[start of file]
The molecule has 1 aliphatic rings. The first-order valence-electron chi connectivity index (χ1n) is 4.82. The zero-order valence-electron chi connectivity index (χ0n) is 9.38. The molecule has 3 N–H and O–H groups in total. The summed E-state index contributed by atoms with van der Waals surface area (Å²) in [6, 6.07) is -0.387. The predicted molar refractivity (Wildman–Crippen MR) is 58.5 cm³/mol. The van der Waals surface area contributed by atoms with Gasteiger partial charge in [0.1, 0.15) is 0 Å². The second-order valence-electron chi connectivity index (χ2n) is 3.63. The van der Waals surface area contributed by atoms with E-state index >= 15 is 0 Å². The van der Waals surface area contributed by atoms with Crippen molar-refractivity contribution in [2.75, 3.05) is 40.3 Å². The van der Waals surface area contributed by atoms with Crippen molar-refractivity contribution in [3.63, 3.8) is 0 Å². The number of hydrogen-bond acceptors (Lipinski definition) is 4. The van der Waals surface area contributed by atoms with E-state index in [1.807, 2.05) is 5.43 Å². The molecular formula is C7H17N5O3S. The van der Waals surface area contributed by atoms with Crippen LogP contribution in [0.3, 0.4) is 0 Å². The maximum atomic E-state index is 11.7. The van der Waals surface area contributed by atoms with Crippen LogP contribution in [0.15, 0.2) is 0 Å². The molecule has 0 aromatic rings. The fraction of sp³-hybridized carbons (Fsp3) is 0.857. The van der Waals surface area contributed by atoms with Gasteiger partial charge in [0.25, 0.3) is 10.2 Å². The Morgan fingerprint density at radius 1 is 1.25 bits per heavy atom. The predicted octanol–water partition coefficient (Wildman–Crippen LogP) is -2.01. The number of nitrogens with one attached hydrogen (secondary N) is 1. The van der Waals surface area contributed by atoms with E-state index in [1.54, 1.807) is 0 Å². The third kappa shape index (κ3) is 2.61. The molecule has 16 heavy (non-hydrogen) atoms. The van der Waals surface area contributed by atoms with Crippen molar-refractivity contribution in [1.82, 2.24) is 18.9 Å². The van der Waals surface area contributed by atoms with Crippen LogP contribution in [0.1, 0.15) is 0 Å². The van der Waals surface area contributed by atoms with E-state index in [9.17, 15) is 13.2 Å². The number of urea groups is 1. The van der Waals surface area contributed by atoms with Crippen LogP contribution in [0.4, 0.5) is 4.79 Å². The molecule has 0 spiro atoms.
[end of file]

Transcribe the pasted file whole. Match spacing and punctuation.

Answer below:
The molecule has 1 aliphatic rings. The first-order valence-electron chi connectivity index (χ1n) is 4.82. The zero-order valence-electron chi connectivity index (χ0n) is 9.38. The molecule has 3 N–H and O–H groups in total. The summed E-state index contributed by atoms with van der Waals surface area (Å²) in [6, 6.07) is -0.387. The predicted molar refractivity (Wildman–Crippen MR) is 58.5 cm³/mol. The van der Waals surface area contributed by atoms with Gasteiger partial charge in [0.1, 0.15) is 0 Å². The second-order valence-electron chi connectivity index (χ2n) is 3.63. The van der Waals surface area contributed by atoms with E-state index >= 15 is 0 Å². The van der Waals surface area contributed by atoms with Crippen molar-refractivity contribution in [2.75, 3.05) is 40.3 Å². The van der Waals surface area contributed by atoms with Crippen molar-refractivity contribution in [3.63, 3.8) is 0 Å². The number of hydrogen-bond acceptors (Lipinski definition) is 4. The van der Waals surface area contributed by atoms with E-state index in [1.807, 2.05) is 5.43 Å². The molecular formula is C7H17N5O3S. The van der Waals surface area contributed by atoms with Crippen LogP contribution in [0.3, 0.4) is 0 Å². The maximum atomic E-state index is 11.7. The van der Waals surface area contributed by atoms with Crippen LogP contribution in [0.15, 0.2) is 0 Å². The molecule has 0 aromatic rings. The fraction of sp³-hybridized carbons (Fsp3) is 0.857. The van der Waals surface area contributed by atoms with Gasteiger partial charge in [0.25, 0.3) is 10.2 Å². The Morgan fingerprint density at radius 1 is 1.25 bits per heavy atom. The predicted octanol–water partition coefficient (Wildman–Crippen LogP) is -2.01. The number of nitrogens with one attached hydrogen (secondary N) is 1. The van der Waals surface area contributed by atoms with E-state index in [1.54, 1.807) is 0 Å². The third kappa shape index (κ3) is 2.61. The molecule has 16 heavy (non-hydrogen) atoms. The van der Waals surface area contributed by atoms with Crippen molar-refractivity contribution in [1.82, 2.24) is 18.9 Å². The van der Waals surface area contributed by atoms with Crippen LogP contribution in [0.1, 0.15) is 0 Å². The van der Waals surface area contributed by atoms with E-state index in [9.17, 15) is 13.2 Å². The number of urea groups is 1. The van der Waals surface area contributed by atoms with Crippen LogP contribution in [0.4, 0.5) is 4.79 Å². The molecule has 0 spiro atoms.